“That North Davidson loss was on a Thursday, and I didn’t think I did a very good job of preparing the guys,” Hinson said. “But after that, I thought we did a much better job of being focused as a staff and of preparing the team to play. I’ll take the blame for the losses, but give the credit for the wins to the kids. After North Davidson we were 2-2 and were playing for our playoff lives every week, but they got the job done.”
One more loss and they were finished. That loss never arrived.
In Week 5, when the Hornets headed to Central Davidson, which was 3-1 and had lost only to Oak Grove, they were only slight favorites, but they played lockdown defense. Then they put it all together the next week and destroyed a highly regarded Ledford team. That’s the night the team revealed it had state-championship possibilities.
“Our offense usually wasn’t pretty,” Hinson said. “Everyone wants you to spread it out and throw it around, but we were always run-first. As far as defense, we were always pretty good.”
Salisbury was a No. 7 seed in an eight-team bracket, so it never had the benefit of a home game in the playoffs. The Hornets blew out Maiden, which came in undefeated. Then a lot of defense and two clutch kicks lifted them past Burns and North Davidson and put them in the championship game.
It was a redemption game on Thursday night, for sure. The Hornets made it count. They left no doubt. Robins was only asked to made a lot of kickoffs and a lot of PATS.
The outcome was what defensive coordinator Mike Herndon expected it to be.
“Looking at St. Pauls on film, they were good and they were athletic,” Herndon said. “But they weren’t Shelby.”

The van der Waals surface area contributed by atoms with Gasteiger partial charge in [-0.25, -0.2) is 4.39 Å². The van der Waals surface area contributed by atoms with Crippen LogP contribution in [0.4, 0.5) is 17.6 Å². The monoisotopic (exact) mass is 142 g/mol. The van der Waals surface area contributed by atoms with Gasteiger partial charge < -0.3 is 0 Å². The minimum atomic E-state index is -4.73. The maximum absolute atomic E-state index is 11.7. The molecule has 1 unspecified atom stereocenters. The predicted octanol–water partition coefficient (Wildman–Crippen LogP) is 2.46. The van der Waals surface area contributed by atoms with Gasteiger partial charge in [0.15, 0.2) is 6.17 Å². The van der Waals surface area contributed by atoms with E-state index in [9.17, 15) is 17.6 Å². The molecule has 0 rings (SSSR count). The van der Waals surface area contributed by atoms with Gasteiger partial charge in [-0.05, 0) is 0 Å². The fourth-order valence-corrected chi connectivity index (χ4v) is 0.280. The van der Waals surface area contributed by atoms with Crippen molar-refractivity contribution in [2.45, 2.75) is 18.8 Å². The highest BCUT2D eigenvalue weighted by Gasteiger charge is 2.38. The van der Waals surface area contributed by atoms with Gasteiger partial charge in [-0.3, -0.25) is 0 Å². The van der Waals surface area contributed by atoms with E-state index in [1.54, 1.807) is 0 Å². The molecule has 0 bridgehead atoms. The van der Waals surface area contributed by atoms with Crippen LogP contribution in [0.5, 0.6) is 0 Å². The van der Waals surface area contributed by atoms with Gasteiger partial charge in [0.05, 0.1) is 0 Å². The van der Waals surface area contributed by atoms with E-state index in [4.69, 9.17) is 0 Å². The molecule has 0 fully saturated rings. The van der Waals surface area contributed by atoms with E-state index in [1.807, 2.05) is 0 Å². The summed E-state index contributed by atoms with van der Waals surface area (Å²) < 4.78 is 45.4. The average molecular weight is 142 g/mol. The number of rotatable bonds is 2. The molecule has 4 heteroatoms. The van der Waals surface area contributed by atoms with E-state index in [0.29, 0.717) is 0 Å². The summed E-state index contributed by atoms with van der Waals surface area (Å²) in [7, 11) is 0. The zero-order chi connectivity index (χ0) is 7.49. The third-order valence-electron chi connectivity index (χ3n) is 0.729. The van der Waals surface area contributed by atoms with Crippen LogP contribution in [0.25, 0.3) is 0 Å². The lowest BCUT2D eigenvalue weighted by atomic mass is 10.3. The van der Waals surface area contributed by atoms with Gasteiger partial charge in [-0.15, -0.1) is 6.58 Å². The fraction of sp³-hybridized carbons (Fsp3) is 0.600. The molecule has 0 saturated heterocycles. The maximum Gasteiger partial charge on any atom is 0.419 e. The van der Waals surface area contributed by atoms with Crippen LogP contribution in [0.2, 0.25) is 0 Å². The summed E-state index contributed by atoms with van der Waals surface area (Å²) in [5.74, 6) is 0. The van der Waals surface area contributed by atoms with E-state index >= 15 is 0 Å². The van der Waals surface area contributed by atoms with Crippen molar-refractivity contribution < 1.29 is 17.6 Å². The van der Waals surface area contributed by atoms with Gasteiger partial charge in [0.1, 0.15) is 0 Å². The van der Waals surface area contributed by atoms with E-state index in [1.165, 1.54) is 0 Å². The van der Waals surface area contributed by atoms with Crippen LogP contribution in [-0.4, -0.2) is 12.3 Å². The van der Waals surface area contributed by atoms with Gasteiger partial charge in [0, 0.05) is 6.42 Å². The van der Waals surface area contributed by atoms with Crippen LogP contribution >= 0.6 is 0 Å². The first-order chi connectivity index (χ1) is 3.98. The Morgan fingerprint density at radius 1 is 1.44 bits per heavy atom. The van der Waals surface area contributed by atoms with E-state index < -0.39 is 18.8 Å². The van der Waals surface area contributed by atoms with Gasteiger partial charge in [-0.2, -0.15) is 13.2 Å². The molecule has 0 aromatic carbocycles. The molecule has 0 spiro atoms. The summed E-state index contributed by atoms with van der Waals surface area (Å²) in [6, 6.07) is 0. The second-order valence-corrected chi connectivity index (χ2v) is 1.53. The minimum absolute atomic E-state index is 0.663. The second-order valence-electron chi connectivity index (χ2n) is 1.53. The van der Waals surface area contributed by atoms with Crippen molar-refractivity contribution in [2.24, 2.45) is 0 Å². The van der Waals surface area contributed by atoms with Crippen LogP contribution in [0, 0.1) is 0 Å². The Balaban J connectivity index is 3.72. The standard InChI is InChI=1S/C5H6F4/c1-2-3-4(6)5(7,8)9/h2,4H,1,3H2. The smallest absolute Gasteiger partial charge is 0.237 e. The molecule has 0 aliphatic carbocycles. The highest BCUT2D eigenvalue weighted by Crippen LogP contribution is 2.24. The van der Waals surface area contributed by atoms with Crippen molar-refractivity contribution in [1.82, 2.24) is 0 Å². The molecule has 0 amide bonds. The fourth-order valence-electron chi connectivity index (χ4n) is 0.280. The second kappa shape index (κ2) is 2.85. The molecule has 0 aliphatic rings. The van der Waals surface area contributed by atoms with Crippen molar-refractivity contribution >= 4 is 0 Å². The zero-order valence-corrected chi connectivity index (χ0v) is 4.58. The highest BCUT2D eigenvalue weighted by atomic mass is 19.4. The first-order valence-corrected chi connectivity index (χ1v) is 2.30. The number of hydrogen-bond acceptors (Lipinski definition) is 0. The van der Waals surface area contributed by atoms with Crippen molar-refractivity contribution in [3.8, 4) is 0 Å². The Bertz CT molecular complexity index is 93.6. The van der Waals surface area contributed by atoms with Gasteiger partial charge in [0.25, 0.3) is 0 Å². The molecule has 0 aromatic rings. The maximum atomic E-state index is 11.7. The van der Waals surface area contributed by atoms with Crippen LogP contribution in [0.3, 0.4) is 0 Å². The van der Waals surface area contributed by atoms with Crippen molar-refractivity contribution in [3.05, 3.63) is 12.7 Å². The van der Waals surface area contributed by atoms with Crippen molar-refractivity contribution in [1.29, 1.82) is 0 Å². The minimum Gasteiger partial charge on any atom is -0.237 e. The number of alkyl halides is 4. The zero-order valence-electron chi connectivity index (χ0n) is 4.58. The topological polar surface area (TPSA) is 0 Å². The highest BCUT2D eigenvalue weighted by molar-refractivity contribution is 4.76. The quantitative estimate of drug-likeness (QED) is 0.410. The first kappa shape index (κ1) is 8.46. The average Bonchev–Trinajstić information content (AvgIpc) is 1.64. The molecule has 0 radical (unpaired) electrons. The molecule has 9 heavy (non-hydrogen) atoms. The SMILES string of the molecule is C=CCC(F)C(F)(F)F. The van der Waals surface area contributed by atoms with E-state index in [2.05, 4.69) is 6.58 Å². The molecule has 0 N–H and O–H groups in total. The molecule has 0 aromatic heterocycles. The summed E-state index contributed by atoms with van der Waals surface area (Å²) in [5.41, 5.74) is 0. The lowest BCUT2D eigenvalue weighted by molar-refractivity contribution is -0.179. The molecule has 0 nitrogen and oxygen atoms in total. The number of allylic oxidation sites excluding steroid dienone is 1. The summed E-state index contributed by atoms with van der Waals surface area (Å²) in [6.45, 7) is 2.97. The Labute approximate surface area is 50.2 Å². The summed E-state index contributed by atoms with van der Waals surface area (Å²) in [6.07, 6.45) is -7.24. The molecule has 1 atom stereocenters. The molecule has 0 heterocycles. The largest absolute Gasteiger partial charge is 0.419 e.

When he was first hired, Hinson was quick to agree that Salisbury was a place where you could win championships.
Coaches need players. Salisbury has players.
He promised no miracles, just blood, sweat and tears. He and his staff provided the motivation and the inspiration, and the players provided the perspiration. They made it happen.
Subdivided classifications for football move into the history books now.
Starting this fall, there’s just 2A — no more 2AA and 2A.
The Hornets move forward. They move on to a new conference. They never won a conference championship in the CCC’s current alignment, but that league toughened them up for all the playoff success they experienced. Eight playoff victories in a two-season span — only one of them at Ludwig Stadium — is something to shout about. As road warriors, Rowan County has never seen anything like them.
They will graduate tremendous players in a few weeks. Honeycutt and Clay, who won back-to-back CCC Lineman of the Year honors, will be hard to replace, but Salisbury has great returning players, athletes and leaders.
The Hornets are here to stay, or at least as long as Hinson, who added AD to his responsibilities prior to this school year, stays.
He’s been a college coach, but he made up his mind in 2017 that coaching high school athletes was his calling.
That was a fortunate decision for Salisbury High.
More wins, more celebrations and more memories are sure to come.